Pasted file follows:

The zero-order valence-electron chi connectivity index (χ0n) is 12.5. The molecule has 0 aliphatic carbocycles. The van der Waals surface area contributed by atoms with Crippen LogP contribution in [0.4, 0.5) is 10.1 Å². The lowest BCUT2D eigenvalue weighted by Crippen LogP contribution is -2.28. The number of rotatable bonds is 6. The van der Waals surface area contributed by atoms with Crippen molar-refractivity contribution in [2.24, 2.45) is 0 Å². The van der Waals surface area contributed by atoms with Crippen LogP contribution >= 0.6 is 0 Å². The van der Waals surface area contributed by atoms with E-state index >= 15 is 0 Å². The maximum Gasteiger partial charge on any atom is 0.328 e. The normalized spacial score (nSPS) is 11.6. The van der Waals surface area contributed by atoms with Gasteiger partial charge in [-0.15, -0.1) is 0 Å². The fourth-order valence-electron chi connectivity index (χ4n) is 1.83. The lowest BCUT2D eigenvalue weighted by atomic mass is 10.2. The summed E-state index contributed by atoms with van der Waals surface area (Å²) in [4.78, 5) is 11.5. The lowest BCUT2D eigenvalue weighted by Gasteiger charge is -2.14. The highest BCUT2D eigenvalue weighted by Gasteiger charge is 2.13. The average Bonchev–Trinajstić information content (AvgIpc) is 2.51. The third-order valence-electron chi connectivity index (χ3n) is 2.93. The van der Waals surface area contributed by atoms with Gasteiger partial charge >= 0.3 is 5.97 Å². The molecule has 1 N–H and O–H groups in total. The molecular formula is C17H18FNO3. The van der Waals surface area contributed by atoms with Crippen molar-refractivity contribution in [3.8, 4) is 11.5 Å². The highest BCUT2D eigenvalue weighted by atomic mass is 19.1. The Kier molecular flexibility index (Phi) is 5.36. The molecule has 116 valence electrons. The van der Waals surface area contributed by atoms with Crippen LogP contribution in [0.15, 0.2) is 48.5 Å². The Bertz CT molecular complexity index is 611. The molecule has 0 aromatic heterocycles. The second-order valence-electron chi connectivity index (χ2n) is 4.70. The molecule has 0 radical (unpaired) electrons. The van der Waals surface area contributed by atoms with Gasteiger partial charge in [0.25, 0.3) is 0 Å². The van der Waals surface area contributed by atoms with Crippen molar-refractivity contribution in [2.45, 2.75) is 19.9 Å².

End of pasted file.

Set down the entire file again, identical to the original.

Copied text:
The zero-order valence-electron chi connectivity index (χ0n) is 12.5. The molecule has 0 aliphatic carbocycles. The van der Waals surface area contributed by atoms with Crippen LogP contribution in [0.4, 0.5) is 10.1 Å². The lowest BCUT2D eigenvalue weighted by Crippen LogP contribution is -2.28. The number of rotatable bonds is 6. The van der Waals surface area contributed by atoms with Crippen molar-refractivity contribution in [2.24, 2.45) is 0 Å². The van der Waals surface area contributed by atoms with Crippen LogP contribution >= 0.6 is 0 Å². The van der Waals surface area contributed by atoms with E-state index >= 15 is 0 Å². The maximum Gasteiger partial charge on any atom is 0.328 e. The normalized spacial score (nSPS) is 11.6. The van der Waals surface area contributed by atoms with Gasteiger partial charge in [-0.15, -0.1) is 0 Å². The fourth-order valence-electron chi connectivity index (χ4n) is 1.83. The lowest BCUT2D eigenvalue weighted by atomic mass is 10.2. The summed E-state index contributed by atoms with van der Waals surface area (Å²) in [4.78, 5) is 11.5. The lowest BCUT2D eigenvalue weighted by Gasteiger charge is -2.14. The highest BCUT2D eigenvalue weighted by Gasteiger charge is 2.13. The average Bonchev–Trinajstić information content (AvgIpc) is 2.51. The third-order valence-electron chi connectivity index (χ3n) is 2.93. The van der Waals surface area contributed by atoms with Gasteiger partial charge >= 0.3 is 5.97 Å². The molecule has 1 N–H and O–H groups in total. The molecular formula is C17H18FNO3. The van der Waals surface area contributed by atoms with Crippen molar-refractivity contribution in [3.8, 4) is 11.5 Å². The highest BCUT2D eigenvalue weighted by atomic mass is 19.1. The Kier molecular flexibility index (Phi) is 5.36. The molecule has 116 valence electrons. The van der Waals surface area contributed by atoms with Crippen LogP contribution in [0.15, 0.2) is 48.5 Å². The Bertz CT molecular complexity index is 611. The molecule has 0 aromatic heterocycles. The second-order valence-electron chi connectivity index (χ2n) is 4.70. The molecule has 0 radical (unpaired) electrons. The van der Waals surface area contributed by atoms with Gasteiger partial charge in [0.25, 0.3) is 0 Å². The van der Waals surface area contributed by atoms with Crippen molar-refractivity contribution in [2.45, 2.75) is 19.9 Å².